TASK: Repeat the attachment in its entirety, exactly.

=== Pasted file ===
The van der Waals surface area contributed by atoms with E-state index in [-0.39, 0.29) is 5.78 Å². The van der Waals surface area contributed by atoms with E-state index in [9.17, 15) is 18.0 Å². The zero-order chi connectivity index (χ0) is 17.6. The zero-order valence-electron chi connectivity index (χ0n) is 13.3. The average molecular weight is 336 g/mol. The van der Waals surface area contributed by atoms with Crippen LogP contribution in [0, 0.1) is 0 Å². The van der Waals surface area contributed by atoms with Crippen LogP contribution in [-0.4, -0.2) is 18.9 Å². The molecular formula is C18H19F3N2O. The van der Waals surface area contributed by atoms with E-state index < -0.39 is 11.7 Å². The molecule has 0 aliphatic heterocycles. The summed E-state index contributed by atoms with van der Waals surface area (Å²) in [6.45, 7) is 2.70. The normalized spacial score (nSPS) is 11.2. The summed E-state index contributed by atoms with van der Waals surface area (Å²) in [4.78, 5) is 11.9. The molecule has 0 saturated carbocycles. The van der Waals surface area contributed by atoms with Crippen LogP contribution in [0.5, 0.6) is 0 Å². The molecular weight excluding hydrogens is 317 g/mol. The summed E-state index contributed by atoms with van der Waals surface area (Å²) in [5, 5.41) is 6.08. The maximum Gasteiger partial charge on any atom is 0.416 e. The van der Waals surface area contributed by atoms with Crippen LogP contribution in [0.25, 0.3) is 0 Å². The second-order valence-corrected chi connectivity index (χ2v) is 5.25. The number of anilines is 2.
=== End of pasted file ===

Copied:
The van der Waals surface area contributed by atoms with E-state index in [-0.39, 0.29) is 5.78 Å². The van der Waals surface area contributed by atoms with E-state index in [9.17, 15) is 18.0 Å². The zero-order chi connectivity index (χ0) is 17.6. The zero-order valence-electron chi connectivity index (χ0n) is 13.3. The average molecular weight is 336 g/mol. The van der Waals surface area contributed by atoms with Crippen LogP contribution in [0, 0.1) is 0 Å². The van der Waals surface area contributed by atoms with Crippen LogP contribution in [-0.4, -0.2) is 18.9 Å². The molecular formula is C18H19F3N2O. The van der Waals surface area contributed by atoms with E-state index < -0.39 is 11.7 Å². The molecule has 0 aliphatic heterocycles. The summed E-state index contributed by atoms with van der Waals surface area (Å²) in [6.45, 7) is 2.70. The normalized spacial score (nSPS) is 11.2. The summed E-state index contributed by atoms with van der Waals surface area (Å²) in [4.78, 5) is 11.9. The molecule has 0 saturated carbocycles. The van der Waals surface area contributed by atoms with Crippen LogP contribution in [0.5, 0.6) is 0 Å². The molecular weight excluding hydrogens is 317 g/mol. The summed E-state index contributed by atoms with van der Waals surface area (Å²) in [5, 5.41) is 6.08. The maximum Gasteiger partial charge on any atom is 0.416 e. The van der Waals surface area contributed by atoms with Crippen LogP contribution in [0.25, 0.3) is 0 Å². The second-order valence-corrected chi connectivity index (χ2v) is 5.25. The number of anilines is 2.